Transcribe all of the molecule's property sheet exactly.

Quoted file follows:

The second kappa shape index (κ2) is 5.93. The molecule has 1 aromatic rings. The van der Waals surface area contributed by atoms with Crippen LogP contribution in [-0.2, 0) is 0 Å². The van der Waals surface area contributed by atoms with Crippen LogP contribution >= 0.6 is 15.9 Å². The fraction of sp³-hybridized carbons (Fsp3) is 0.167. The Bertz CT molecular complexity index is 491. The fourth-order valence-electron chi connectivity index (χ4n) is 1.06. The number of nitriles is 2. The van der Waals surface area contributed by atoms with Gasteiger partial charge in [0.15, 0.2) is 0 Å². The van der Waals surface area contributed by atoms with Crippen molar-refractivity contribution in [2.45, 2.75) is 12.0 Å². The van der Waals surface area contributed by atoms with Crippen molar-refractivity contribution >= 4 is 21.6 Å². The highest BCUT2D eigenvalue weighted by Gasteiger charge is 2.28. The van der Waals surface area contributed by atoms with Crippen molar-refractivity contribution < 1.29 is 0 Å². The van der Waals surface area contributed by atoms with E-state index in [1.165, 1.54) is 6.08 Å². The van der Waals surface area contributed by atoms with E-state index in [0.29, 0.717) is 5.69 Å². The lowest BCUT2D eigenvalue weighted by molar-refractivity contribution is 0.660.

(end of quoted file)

The second kappa shape index (κ2) is 5.93. The molecule has 1 aromatic rings. The van der Waals surface area contributed by atoms with Crippen LogP contribution in [-0.2, 0) is 0 Å². The van der Waals surface area contributed by atoms with Crippen LogP contribution >= 0.6 is 15.9 Å². The fraction of sp³-hybridized carbons (Fsp3) is 0.167. The Bertz CT molecular complexity index is 491. The fourth-order valence-electron chi connectivity index (χ4n) is 1.06. The number of nitriles is 2. The van der Waals surface area contributed by atoms with Gasteiger partial charge in [0.15, 0.2) is 0 Å². The van der Waals surface area contributed by atoms with Crippen molar-refractivity contribution in [2.45, 2.75) is 12.0 Å². The van der Waals surface area contributed by atoms with Crippen molar-refractivity contribution >= 4 is 21.6 Å². The highest BCUT2D eigenvalue weighted by Gasteiger charge is 2.28. The van der Waals surface area contributed by atoms with Crippen molar-refractivity contribution < 1.29 is 0 Å². The van der Waals surface area contributed by atoms with E-state index in [1.165, 1.54) is 6.08 Å². The van der Waals surface area contributed by atoms with E-state index in [0.29, 0.717) is 5.69 Å². The lowest BCUT2D eigenvalue weighted by molar-refractivity contribution is 0.660.